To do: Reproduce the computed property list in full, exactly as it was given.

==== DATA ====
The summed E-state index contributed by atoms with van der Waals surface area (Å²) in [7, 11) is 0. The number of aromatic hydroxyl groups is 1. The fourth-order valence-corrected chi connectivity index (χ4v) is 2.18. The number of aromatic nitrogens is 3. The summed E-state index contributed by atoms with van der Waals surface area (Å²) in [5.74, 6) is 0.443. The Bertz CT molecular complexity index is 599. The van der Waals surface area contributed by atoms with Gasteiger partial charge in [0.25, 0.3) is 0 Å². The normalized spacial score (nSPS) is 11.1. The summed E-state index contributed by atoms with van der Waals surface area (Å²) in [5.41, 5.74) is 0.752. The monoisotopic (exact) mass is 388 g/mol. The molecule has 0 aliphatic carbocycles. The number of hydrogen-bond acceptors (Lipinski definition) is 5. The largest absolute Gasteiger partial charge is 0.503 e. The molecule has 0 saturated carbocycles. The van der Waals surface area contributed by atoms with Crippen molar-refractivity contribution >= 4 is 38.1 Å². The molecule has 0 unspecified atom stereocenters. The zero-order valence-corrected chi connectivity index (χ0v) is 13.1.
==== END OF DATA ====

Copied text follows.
The summed E-state index contributed by atoms with van der Waals surface area (Å²) in [7, 11) is 0. The number of aromatic hydroxyl groups is 1. The fourth-order valence-corrected chi connectivity index (χ4v) is 2.18. The number of aromatic nitrogens is 3. The summed E-state index contributed by atoms with van der Waals surface area (Å²) in [5.74, 6) is 0.443. The Bertz CT molecular complexity index is 599. The van der Waals surface area contributed by atoms with Gasteiger partial charge in [0.25, 0.3) is 0 Å². The normalized spacial score (nSPS) is 11.1. The summed E-state index contributed by atoms with van der Waals surface area (Å²) in [5.41, 5.74) is 0.752. The monoisotopic (exact) mass is 388 g/mol. The molecule has 0 aliphatic carbocycles. The number of hydrogen-bond acceptors (Lipinski definition) is 5. The largest absolute Gasteiger partial charge is 0.503 e. The molecule has 0 saturated carbocycles. The van der Waals surface area contributed by atoms with Crippen molar-refractivity contribution >= 4 is 38.1 Å². The molecule has 0 unspecified atom stereocenters. The zero-order valence-corrected chi connectivity index (χ0v) is 13.1.